I would wager that there is not much water quality information in your medical record unless, of course, you have been treated for water borne disease. Most of us who live in the U.S. don't give water quality a second thought -- but you might be surprised to learn how water quality varies from city to city.
The University of Cincinnati has a very useful and easy to use application that shows the water quality for metropolitan areas across the U.S. The site allows the visitor to identify metropolitan areas in the U.S. and discover concentrations of selected chemicals, as well as the presence of biological pathogens occurring in the drinking water of these communities. The site contains excellent reference information. In many parts of the U.S. you can see that specific harmful chemicals may dominate a region's drinking water supplies, and thus a physician would be expected to understand what these differences in water quality could actually mean for diagnosing a particular health problem.
Unlike all the other nutrients we ingest, water is mandatory -- no one can live very long without consuming a certain amount of water on a regular basis. While there is expert medical debate on how much water a person actually requires daily, it is clear that without a reliable supply of clean drinking water our personal health is surely threatened. Finding your drinking water quality is not an easy task, unless of course you already know what you are looking for. It also helps to be a chemist! If you can't find this data easily, do you think your doctor will have any better luck?
In spite of all the state and federal agencies charged to measure and report on the quality of our drinking water, I could only find one national level web site -- The New York Times -- that lead me to actual water quality testing data for my city. While the U.S.web EPA website has a great deal of useful information, it was more challenging to discover an actual water quality report for my community. I also know that many local communities provide consumer friendly water quality reports to their citizens, but an interactive web site that allows me to compare my city's water quality to another city somewhere else in the U.S. would be of great value, especially if I am thinking of moving or evaluating the impact of water quality on a specific health problem I am experiencing.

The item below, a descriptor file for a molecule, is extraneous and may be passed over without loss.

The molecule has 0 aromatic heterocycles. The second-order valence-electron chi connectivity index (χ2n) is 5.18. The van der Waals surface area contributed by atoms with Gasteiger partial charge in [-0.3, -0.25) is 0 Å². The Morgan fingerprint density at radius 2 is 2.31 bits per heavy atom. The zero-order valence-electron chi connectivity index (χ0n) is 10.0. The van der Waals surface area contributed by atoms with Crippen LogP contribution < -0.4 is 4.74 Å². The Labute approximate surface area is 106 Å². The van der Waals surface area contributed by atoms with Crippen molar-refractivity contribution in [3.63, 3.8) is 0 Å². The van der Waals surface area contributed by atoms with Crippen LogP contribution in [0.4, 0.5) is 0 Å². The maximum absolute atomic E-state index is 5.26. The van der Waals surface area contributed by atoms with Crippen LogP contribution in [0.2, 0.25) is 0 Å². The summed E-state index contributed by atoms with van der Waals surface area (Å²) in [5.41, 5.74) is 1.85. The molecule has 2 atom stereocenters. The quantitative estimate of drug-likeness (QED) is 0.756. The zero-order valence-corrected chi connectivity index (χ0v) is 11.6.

If you have been following my geomedicine column over the past year, you already know that I encourage my readers to discover and explore health relevant data close to home or to places where they have lived. If you're like me, you probably lived in more than one house and probably ingested drinking water without knowledge of its quality (other than its color, taste or smell). I am certain that the water I drink and use in food preparation coming out of my kitchen faucet is as important to my health as a lot of other less conspicuous threats.
So what's my point? Geomedicine is all about connecting environmental information to our personal health and more importantly, encourage our personal physicians to use more of this type of health related information as they work with us to find answers to our health problems. If I am careful enough to live to see my 95th birthday, I will have consumed about 3 billion drops of drinking water -- or about 33,000 gallons or about 124 tons. Anyway you calculate it, that's a lot of any substance going into my body and certainly worthy of taking interest in its quality.
As always I welcome a second opinion.
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